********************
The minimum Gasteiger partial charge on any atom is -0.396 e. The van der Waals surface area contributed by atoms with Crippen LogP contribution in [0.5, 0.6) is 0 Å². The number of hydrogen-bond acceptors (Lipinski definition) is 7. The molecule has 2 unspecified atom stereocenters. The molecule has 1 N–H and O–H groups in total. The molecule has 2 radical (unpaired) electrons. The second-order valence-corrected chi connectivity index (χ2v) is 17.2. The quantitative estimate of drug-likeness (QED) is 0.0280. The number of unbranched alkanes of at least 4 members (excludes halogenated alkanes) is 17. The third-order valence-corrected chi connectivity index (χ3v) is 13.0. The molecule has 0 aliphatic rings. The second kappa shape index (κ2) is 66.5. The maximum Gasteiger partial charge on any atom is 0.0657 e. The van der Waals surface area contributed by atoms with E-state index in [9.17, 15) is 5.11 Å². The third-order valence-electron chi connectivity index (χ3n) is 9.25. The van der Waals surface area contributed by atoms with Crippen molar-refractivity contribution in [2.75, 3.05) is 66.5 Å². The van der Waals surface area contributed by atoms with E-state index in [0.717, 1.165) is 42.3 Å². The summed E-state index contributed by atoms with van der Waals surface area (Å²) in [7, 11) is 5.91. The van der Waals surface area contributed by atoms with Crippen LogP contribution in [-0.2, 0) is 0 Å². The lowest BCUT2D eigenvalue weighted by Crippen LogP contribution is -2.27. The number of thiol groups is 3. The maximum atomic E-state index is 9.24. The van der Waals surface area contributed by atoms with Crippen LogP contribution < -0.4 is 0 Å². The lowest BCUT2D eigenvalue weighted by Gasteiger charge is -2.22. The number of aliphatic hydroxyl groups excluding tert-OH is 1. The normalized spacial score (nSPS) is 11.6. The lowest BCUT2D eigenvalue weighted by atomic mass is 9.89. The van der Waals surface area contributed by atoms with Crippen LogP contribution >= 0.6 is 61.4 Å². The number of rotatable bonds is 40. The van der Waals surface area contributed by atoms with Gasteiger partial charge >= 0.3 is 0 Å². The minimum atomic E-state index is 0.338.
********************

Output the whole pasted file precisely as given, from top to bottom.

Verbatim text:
The minimum Gasteiger partial charge on any atom is -0.396 e. The van der Waals surface area contributed by atoms with Crippen LogP contribution in [0.5, 0.6) is 0 Å². The number of hydrogen-bond acceptors (Lipinski definition) is 7. The molecule has 2 unspecified atom stereocenters. The molecule has 1 N–H and O–H groups in total. The molecule has 2 radical (unpaired) electrons. The second-order valence-corrected chi connectivity index (χ2v) is 17.2. The quantitative estimate of drug-likeness (QED) is 0.0280. The number of unbranched alkanes of at least 4 members (excludes halogenated alkanes) is 17. The third-order valence-corrected chi connectivity index (χ3v) is 13.0. The molecule has 0 aliphatic rings. The second kappa shape index (κ2) is 66.5. The maximum Gasteiger partial charge on any atom is 0.0657 e. The van der Waals surface area contributed by atoms with E-state index in [9.17, 15) is 5.11 Å². The third-order valence-electron chi connectivity index (χ3n) is 9.25. The van der Waals surface area contributed by atoms with Crippen molar-refractivity contribution in [2.75, 3.05) is 66.5 Å². The van der Waals surface area contributed by atoms with E-state index in [0.717, 1.165) is 42.3 Å². The summed E-state index contributed by atoms with van der Waals surface area (Å²) in [7, 11) is 5.91. The van der Waals surface area contributed by atoms with Crippen LogP contribution in [-0.2, 0) is 0 Å². The lowest BCUT2D eigenvalue weighted by Crippen LogP contribution is -2.27. The number of thiol groups is 3. The maximum atomic E-state index is 9.24. The van der Waals surface area contributed by atoms with Crippen LogP contribution < -0.4 is 0 Å². The lowest BCUT2D eigenvalue weighted by Gasteiger charge is -2.22. The number of aliphatic hydroxyl groups excluding tert-OH is 1. The normalized spacial score (nSPS) is 11.6. The lowest BCUT2D eigenvalue weighted by atomic mass is 9.89. The van der Waals surface area contributed by atoms with Crippen LogP contribution >= 0.6 is 61.4 Å². The number of rotatable bonds is 40. The van der Waals surface area contributed by atoms with Gasteiger partial charge >= 0.3 is 0 Å². The minimum atomic E-state index is 0.338.